Bukasa’s impact felt on Lyco defense
There’s a word Lycoming’s opponents have used to describe Kabongo Bukasa which, on the surface, may not be so flattering. In reality though, it may be the highest form of flattery offered to the Warriors’ middle linebacker.
It’s an apt description for the reigning Middle Atlantic Conference Defensive Player of the Year. He’s a freak of an athlete, and the word freak was one which would come up often, unprompted, when opposing coaches and players would talk about Bukasa.
“If you’re talking about his skill and athleticism for a linebacker, yeah, that’s the right word,” Lycoming head coach Mike Clark said during the Warriors’ media day last month. “He’s different on the football field. The amount of ground he can cover in comparison to any other linebacker in our league is different.”
There’s an overt number of adjectives you could use to describe Bukasa. Athletic would be an understatement. Energetic would be a good place to start. Boisterous? Yeah, you’re more likely to hear Bukasa before you see him. He’s a firework of speed, tenacity, intelligence, strength, instinct and effort just waiting for the opening whistle so he can explode to a chorus of oohs and ahhs from the fans who watch him.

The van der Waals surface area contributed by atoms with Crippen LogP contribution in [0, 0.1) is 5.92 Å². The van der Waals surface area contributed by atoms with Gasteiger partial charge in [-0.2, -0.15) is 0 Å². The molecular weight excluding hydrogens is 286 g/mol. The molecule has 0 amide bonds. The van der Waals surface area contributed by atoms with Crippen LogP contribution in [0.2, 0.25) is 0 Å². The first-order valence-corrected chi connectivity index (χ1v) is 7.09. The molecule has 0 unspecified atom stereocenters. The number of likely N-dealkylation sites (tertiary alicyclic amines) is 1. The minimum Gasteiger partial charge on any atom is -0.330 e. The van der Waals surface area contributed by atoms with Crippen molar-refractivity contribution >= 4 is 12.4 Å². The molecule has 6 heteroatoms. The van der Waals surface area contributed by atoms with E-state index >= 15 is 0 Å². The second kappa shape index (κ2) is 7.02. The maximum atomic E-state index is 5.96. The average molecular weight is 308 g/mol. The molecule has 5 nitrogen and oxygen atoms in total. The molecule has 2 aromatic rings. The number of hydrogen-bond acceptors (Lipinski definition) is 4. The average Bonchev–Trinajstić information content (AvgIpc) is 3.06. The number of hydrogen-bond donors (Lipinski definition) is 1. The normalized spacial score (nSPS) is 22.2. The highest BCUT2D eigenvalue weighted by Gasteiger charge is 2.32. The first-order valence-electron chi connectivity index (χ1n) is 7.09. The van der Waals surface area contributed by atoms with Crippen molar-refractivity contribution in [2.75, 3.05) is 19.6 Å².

He’s the preeminent teammate, worthy of being selected one of the Warriors’ defensive captains.
“We let the seniors speak to the team (before the season) and he spoke to the team with no notes, but he was great,” Clark said. “He was really passionate.”
He’s the targeted member of a Lycoming defense which is littered with preseason All-Americans and All-MAC caliber players. He’s the one opponents have to know where he is at all times.
Heck, even his own teammates are aware of his presence. Even though the Lycoming offense doesn’t gameplan for the Lycoming defense for intersquad scrimmages, but Warriors quarterback Tyler Jenny said he’s always aware of where No. 20 is on the field.
“He’s special,” Jenny said. “Athletically, he’s hard to play against.”
It’s preparation, though. There’s not another middle linebacker in the MAC who can cover the ground Bukasa will cover as quickly as Bukasa will cover it.
For Jenny and the Lycoming offense, it’s only going to get easier after facing Bukasa for four consecutive weeks in preseason camp.
“He makes plays that makes you turn your head in practice,” Lycoming tight end Greg Kovacs said. “A lot of times you’re like, ‘How did he get to that?'”
The total numbers for Bukasa a year ago weren’t exactly eye-popping. He led the team with 70 tackles, despite playing just nine games. He was second on the team with three interceptions. He was third on the team with four pass break-ups, and he led the Warriors with two forced fumbles.
Each number individually wouldn’t be enough to necessarily get you excited. Combined, though, it all spelled out one of the most dynamic and complete players in the country, not just the MAC.
This from a player who wasn’t necessarily excited about his move to linebacker following his freshman season. He was recruited out of Academy Park High School in Philadelphia to be a safety. Long and lanky, he was a hitter from the back end of the secondary, and a ball hawk with a feel for beating receivers to a spot to catch the football.